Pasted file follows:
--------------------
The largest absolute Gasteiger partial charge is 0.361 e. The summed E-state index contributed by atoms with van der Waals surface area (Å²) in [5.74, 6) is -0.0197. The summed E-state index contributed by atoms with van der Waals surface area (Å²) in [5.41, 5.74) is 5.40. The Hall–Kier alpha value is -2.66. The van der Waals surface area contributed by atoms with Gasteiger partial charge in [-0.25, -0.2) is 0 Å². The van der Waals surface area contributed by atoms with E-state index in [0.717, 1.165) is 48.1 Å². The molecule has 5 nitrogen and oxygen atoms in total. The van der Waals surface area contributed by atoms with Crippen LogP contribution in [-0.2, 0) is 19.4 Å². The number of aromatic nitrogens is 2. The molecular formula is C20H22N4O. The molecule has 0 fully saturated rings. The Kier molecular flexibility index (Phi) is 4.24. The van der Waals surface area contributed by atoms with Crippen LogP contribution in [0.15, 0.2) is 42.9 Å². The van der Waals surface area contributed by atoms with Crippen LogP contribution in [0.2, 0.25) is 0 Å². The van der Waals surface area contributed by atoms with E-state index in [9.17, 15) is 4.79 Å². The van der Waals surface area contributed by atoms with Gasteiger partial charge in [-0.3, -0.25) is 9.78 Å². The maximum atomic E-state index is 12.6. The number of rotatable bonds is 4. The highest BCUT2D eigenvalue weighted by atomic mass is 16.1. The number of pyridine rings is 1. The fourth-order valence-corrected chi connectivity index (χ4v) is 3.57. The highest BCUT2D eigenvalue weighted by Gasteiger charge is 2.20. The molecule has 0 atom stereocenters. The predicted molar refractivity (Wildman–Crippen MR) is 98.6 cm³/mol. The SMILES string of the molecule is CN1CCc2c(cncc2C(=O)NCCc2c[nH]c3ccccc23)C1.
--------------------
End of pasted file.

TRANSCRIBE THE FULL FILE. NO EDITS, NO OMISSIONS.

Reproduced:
The largest absolute Gasteiger partial charge is 0.361 e. The summed E-state index contributed by atoms with van der Waals surface area (Å²) in [5.74, 6) is -0.0197. The summed E-state index contributed by atoms with van der Waals surface area (Å²) in [5.41, 5.74) is 5.40. The Hall–Kier alpha value is -2.66. The van der Waals surface area contributed by atoms with Gasteiger partial charge in [-0.25, -0.2) is 0 Å². The van der Waals surface area contributed by atoms with E-state index in [0.717, 1.165) is 48.1 Å². The molecule has 5 nitrogen and oxygen atoms in total. The van der Waals surface area contributed by atoms with Crippen LogP contribution in [-0.2, 0) is 19.4 Å². The number of aromatic nitrogens is 2. The molecular formula is C20H22N4O. The molecule has 0 fully saturated rings. The Kier molecular flexibility index (Phi) is 4.24. The van der Waals surface area contributed by atoms with Crippen LogP contribution in [0.15, 0.2) is 42.9 Å². The van der Waals surface area contributed by atoms with Crippen LogP contribution in [0.2, 0.25) is 0 Å². The van der Waals surface area contributed by atoms with E-state index in [9.17, 15) is 4.79 Å². The van der Waals surface area contributed by atoms with Gasteiger partial charge in [-0.3, -0.25) is 9.78 Å². The maximum atomic E-state index is 12.6. The number of rotatable bonds is 4. The highest BCUT2D eigenvalue weighted by atomic mass is 16.1. The number of pyridine rings is 1. The fourth-order valence-corrected chi connectivity index (χ4v) is 3.57. The highest BCUT2D eigenvalue weighted by Gasteiger charge is 2.20. The molecule has 0 atom stereocenters. The predicted molar refractivity (Wildman–Crippen MR) is 98.6 cm³/mol. The SMILES string of the molecule is CN1CCc2c(cncc2C(=O)NCCc2c[nH]c3ccccc23)C1.